Today in OpenGov: Untangling foreign influence, new lows for campaign transparency


INFLUENCE: A new tranche of emails obtained by Judicial Watch under the Freedom of Information Act suggest special access to Secretary Clinton for Clinton Foundation donors. Untangling the web of influence that the Foundation represents through divestment and disclosure will be hard, but crucial if former Secretary of State Hillary Clinton is elected President of the United States. [New York Times]

“It is very difficult to see how the organization called the Clinton Foundation can continue to exist during a Clinton presidency without that posing all sorts of consequences,” Sunlight’s John Wonderlich told the Times. “What they announced only addresses the most egregious potential conflicts.”

UNDISCLOSED: Republican presidential nominee Donald Trump’s “financial dealings are the only part of his background available to assess his competence to lead the country,” writes Kurt Eichenwald. [Newsweek]

DIGGING: An investigation into the real estate mogul’s debt and property, however, “underscored how much of Trump’s business remains shrouded in mystery.” [New York Times]

DANGER, WILL ROBINSON: De-legitimizing American democratic institutions threatens the stability of our political system. It’s dangerous, and every one of our national political leaders should speak out to affirm the integrity of our voting system and the essential role of a free press in a democracy. [Politico]

REMINDER: Sunlight is investigating political “dark money” in states this cycle — but we need you to tell us what you’re seeing and reading. [HELP US]



  • If you want to understand the commitment of the U.S. National Archives to open government, read this talk by Archivist of the United States, David Ferriero. [AOTUS Blog]
  • Holding defendents in jail because they can’t make bail is unconstitutional, said the Justice Department. Holding local justice systems accountable on this won’t be easy, but this is an important step in the long arc of history towards justice. [NBC News]
  • “Citizens now have easy access to NASA-funded research data, including peer-reviewed scholarly journals and papers in juried conference proceedings. NASA’s new research portal.” [Open NASA]
  • The Presidential Library Donation Reform Act would add valuable disclosure requirements. We support it. [Demand Progress]

State and local

  • Here’s a useful primer on shield laws and journalists’ privilege. [CJR]
  • The New York Public Library released 300,000 ebooks for members to borrow and read. [NYPL]
  • “Lower Hudson Valley residents try out New York Freedom of Information Law in quest for public records. It wasn’t pretty.” [LOHUD]


  • Andrew Kramer: “No other major power employs murder as systematically and ruthlessly as Russia does against those seen as betraying its interests abroad. Killings outside Russia were even given legal sanction by the nation’s Parliament in 2006.” [New York Times]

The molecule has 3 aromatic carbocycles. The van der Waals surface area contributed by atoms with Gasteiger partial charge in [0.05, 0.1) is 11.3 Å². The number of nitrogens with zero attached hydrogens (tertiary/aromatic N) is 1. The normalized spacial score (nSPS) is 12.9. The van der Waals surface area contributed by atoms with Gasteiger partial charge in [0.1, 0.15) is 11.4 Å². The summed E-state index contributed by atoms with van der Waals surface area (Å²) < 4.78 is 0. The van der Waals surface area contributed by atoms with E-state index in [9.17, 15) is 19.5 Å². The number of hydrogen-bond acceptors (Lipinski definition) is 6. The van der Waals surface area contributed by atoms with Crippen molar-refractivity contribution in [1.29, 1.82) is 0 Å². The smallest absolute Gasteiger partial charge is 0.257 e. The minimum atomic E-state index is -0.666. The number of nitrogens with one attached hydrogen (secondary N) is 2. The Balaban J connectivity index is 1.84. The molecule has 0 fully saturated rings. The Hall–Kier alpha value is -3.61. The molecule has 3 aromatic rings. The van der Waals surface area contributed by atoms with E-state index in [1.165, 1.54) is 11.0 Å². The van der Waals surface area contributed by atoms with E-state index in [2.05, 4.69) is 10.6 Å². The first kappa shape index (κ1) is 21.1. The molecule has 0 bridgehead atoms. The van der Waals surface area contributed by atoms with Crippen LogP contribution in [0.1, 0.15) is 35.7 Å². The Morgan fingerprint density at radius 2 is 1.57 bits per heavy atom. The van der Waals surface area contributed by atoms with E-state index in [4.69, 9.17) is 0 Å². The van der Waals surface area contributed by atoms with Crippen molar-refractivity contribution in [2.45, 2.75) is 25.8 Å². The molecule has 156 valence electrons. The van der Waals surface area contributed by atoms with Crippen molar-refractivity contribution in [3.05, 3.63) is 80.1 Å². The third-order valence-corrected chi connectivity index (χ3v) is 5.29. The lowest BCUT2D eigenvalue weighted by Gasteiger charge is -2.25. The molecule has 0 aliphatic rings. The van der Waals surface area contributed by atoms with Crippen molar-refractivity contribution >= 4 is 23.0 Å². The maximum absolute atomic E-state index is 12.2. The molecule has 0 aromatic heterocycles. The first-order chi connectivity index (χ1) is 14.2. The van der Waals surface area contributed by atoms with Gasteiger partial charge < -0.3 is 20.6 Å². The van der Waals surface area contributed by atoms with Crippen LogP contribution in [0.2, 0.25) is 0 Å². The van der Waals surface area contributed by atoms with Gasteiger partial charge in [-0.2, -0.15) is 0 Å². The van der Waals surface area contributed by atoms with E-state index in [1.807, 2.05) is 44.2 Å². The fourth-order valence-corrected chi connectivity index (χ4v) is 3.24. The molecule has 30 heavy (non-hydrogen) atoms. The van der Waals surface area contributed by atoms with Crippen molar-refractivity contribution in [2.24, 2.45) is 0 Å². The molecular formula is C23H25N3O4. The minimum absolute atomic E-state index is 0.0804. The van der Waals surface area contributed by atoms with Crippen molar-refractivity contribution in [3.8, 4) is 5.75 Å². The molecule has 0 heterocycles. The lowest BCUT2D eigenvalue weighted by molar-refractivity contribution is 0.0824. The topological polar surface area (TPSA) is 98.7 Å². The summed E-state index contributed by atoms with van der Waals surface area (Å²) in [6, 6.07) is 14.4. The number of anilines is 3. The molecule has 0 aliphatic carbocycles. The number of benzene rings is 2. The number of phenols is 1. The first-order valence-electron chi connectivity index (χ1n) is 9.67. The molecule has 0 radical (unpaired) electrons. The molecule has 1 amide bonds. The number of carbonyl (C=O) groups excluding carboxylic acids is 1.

• Live streams from smartphone-toting citizens pose fresh challenges for governments that want to filter free speech. [BBC]
  • As with applying behavioral science to “nudge” people, governments can gain a lot from using algorithms in public policy, but risks exist as well. In both cases, disclosure and audits are critical. [The Economist]
  • “A culture of demanding data and facts from all forms of political representation could be a game changer,” writes Nanjira Sambuli. [Daily Nation]
  • “Instead of a shining example of transparency, Wikileaks has degraded into a malware snakepit,” writes Sandra Upso. [Backchannel]


  • The “Civil Society Stakeholder Session” originally planned for this spring has been rescheduled for Aug. 23 in D.C., at the National Archives. [RSVP]
  • The Electronic Frontier Foundation, Sunlight and the Data Foundation are teaming for the Great California Database Hunt on August 27. [RSVP]
  • Public Citizen is hosting a forum focusing on the ongoing presidential transition teams at the National Press Club in D.C. on Sept. 7. [RSVP]
  • The annual Global Open Data for Agriculture and Nutrition (GODAN) Summit will be in New York City, Sept. 15–16. [RSVP]
  • Etalab and Civic Hall are co-organizing an Open Government Partnership Toolbox sprint in New York City on Sept. 21. [RSVP]
  • Collections as Data, at the National Archives in D.C. on Sept. 27. [RSVP]
  • There will be an Open Data Research Symposium in Madrid on Oct. 5. [RSVP]
  • The International Open Data Conference will be in Madrid from Oct. 6–7. [RSVP]
  • TransparencyCamp will be in Cleveland, Ohio from Oct. 14-15. [RSVP]
  • The Code for America Summit is in Oakland, Calif. on Nov. 1–3. [RSVP]
  • There will be a workshop on Data and Algorithmic Transparency at Columbia University on Nov. 19. Proposals due Sept. 9. [RSVP]

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